Accused cardinal denies Australia sex abuse allegations, takes leave of absence
Australian Cardinal George Pell speaks to members of the media, at the Vatican, 29 June 2017. (Massimo Percossi/EPA)
Vatican Cardinal George Pell denied on Thursday accusations of “historical” sexual offense levied by Australian police, but will be taking a leave of absence from his role as chief financial adviser to defend himself.
Speaking to reporters, Pell denounced “relentless character assassination” in the media and confirmed he would return to Australia to face the charges.
“I repeat that I am innocent of these charges. They are false. The whole idea of sexual abuse is abhorrent to me,” the 76-year-old cardinal said.
The Vatican, meanwhile, said it had learned of the charges “with regret” and appreciated the cardinal’s honesty and commitment during his three years working on reforming the Holy See’s finances.
Spokesman Greg Burke noted in the statement to reporters that Pell had in the past “repeatedly condemned as immoral and intolerable” acts of abuse against minors.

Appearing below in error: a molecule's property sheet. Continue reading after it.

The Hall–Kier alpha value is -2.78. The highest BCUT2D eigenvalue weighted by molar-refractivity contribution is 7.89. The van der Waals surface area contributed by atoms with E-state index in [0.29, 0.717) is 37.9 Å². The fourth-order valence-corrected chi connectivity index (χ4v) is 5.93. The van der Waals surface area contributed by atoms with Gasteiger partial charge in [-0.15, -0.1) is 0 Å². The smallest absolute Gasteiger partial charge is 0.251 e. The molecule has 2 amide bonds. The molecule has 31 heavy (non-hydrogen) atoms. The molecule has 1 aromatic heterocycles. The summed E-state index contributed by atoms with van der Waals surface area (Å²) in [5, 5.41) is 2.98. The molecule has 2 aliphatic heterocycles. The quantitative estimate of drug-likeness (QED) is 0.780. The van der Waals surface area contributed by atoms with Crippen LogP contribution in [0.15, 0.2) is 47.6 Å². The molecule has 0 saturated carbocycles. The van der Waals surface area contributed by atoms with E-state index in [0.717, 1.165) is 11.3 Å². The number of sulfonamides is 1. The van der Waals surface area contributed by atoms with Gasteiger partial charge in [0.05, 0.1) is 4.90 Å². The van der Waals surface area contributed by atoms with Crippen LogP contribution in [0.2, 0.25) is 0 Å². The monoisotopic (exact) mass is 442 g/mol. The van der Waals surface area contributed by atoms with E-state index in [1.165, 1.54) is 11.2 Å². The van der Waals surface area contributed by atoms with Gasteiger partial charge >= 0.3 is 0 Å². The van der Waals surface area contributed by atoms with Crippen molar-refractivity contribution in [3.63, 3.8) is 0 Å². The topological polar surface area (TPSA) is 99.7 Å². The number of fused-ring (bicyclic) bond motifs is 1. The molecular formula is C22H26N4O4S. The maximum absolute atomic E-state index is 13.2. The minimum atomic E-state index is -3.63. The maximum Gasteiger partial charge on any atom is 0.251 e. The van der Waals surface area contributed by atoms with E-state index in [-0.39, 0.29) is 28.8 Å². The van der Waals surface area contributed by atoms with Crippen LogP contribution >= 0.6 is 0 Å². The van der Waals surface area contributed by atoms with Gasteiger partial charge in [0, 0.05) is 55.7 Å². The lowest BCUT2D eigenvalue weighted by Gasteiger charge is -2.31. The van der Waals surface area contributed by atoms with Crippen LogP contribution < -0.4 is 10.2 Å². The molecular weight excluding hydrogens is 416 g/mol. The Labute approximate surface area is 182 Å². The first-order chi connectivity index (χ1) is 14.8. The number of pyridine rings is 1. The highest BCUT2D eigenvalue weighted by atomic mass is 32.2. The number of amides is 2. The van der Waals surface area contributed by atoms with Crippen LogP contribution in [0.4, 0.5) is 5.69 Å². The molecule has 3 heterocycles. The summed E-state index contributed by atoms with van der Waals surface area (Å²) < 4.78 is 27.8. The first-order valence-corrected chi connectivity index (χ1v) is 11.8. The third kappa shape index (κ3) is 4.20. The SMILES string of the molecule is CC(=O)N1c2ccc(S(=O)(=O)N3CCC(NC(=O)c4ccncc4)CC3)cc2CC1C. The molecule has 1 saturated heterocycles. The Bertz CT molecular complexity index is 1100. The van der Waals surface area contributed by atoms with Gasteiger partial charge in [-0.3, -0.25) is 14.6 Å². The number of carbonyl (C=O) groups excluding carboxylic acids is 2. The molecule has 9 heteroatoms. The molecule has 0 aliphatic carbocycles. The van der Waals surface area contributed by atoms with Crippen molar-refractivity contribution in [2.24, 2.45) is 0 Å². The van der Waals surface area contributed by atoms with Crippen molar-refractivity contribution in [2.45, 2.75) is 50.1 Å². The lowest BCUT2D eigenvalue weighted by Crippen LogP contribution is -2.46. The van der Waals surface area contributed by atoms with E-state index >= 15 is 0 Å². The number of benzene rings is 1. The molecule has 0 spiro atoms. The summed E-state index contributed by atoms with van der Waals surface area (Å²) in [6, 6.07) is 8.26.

Pell is the highest ranking official at the Vatican ever to the charged for sexual abuse, part of a long running scandal embroiling the church.
Pell’s role in the functioning of the Vatican has been desribed as crucial and is seen as the second most powerful in Rome after the pope.
Deputy Commsioner Shane Patton of Australia’s Victoria state announced Thursday that Pell had been summoned to face multiple charges of “historical sexual assault offense.”
He will appear before a Melbourne court on July 18.
Pell has been dogged by questions of whether he was aware of sexual abuse by priests for years. In 2016, he testified, via video, to an Australian court over abuse of minors in the city of Ballart where he was a priest.
Pell was an adviser to the Bishop of Ballarat through the 1970s before becoming the archbishop of first Melbourne, and then Sydney. He was chosen to reform the church’s finances in 2014.